CBP enforces the prohibition on importing goods made by forced labor. Any person or organization that has reason to believe merchandise produced with the use of forced labor is being, or likely to be, imported into the United States can report detailed allegations by contacting CBP through the e-Allegations Online Trade Violation Reporting System or by calling 1-800-BE-ALERT.

12 Febbraio 2021

US Grand Jury Indicts US Individual for Tax Evasion and Failure to Report Foreign Bank Accounts

The US Department of Justice (DOJ) has announced that a US federal grand jury indicted (i.e. charged) a US individual with tax evasion and failure to file Reports of Foreign Bank and Financial Accounts (FBARs), among other offenses. The announcement was made in a DOJ News Release dated 10 February 2021.

According to the News Release, the US individual allegedly:

  • failed to disclose her interest in a Swiss bank account on annual FBARs for calendar years 2012 through 2014;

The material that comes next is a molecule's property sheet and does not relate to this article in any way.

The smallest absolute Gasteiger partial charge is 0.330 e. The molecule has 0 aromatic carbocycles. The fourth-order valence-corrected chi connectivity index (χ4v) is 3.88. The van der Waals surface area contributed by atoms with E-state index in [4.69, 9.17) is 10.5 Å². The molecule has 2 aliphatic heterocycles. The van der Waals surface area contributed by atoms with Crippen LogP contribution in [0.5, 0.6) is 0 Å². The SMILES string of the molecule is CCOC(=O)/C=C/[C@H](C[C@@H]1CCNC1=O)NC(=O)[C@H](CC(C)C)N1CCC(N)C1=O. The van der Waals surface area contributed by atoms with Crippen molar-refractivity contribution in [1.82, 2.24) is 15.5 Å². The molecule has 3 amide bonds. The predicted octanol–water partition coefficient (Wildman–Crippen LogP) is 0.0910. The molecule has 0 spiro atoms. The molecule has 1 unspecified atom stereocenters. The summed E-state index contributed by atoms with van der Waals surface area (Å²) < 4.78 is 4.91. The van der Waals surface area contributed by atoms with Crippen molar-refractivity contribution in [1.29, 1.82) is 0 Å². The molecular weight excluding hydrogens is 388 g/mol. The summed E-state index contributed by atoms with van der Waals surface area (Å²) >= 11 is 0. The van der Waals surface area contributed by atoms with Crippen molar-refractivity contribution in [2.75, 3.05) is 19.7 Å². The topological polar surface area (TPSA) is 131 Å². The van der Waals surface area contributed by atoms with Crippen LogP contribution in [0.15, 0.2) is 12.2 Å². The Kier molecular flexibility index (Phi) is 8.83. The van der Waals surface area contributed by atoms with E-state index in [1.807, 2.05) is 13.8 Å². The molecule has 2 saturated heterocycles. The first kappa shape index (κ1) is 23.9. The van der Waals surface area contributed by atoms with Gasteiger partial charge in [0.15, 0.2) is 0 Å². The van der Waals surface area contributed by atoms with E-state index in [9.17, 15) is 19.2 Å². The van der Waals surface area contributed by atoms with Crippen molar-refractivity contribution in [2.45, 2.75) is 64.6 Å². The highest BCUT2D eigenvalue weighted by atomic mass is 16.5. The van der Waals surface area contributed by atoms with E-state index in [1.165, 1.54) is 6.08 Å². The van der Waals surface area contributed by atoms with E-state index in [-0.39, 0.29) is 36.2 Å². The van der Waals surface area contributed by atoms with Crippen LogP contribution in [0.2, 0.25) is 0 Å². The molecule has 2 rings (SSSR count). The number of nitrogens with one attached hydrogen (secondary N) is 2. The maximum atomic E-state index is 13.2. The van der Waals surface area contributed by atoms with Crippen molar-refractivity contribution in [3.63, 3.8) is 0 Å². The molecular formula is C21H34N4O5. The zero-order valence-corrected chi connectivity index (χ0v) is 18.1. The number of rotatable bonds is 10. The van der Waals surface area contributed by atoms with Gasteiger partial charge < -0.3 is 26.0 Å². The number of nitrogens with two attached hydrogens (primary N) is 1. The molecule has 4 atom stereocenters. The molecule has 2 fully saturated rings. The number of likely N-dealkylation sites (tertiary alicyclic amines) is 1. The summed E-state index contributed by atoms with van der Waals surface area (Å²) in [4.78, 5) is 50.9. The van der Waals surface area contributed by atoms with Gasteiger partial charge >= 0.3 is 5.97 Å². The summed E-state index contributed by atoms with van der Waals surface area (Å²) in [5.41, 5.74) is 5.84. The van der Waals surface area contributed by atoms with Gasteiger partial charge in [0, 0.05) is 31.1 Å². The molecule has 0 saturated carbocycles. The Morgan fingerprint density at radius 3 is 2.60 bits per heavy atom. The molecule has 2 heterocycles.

• evaded assessment of income taxes on the interest and dividend income that she earned in her Swiss bank account for tax years 2011 through 2014; and
  • failed to file income tax returns for tax years 2011 through 2014.

If convicted, the US individual faces a maximum sentence of five years in prison for each count relating to her failure to file an FBAR and tax evasion. She also faces a maximum sentence of one year in prison for each count concerning the failure to file tax returns.

19 Febbraio 2021

IRS Reminds Taxpayers to Report Gig Economy Income on Tax Returns

The US Internal Revenue Service (IRS) has issued a reminder that taxpayers must report gig economy income on their tax returns (COVID Tax Tip 2021-21, 18 February 2021).

The gig economy is also referred to as the on-demand, sharing or access economy. This includes renting out a home or spare bedroom and providing delivery services.

People working in the gig economy are generally required to pay:

  • income taxes;
  • social security taxes (Federal Insurance Contribution Act or Self-employment Contribution Act taxes); and
  • additional Medicare taxes.

Gig economy income is taxable regardless of whether the activity is only part-time, side work, or a primary source of income, or even if the taxpayer is paid in cash.

Independent contractors may be able to deduct business expenses related to the use of things like their car or house provided they keep records of their business expenses.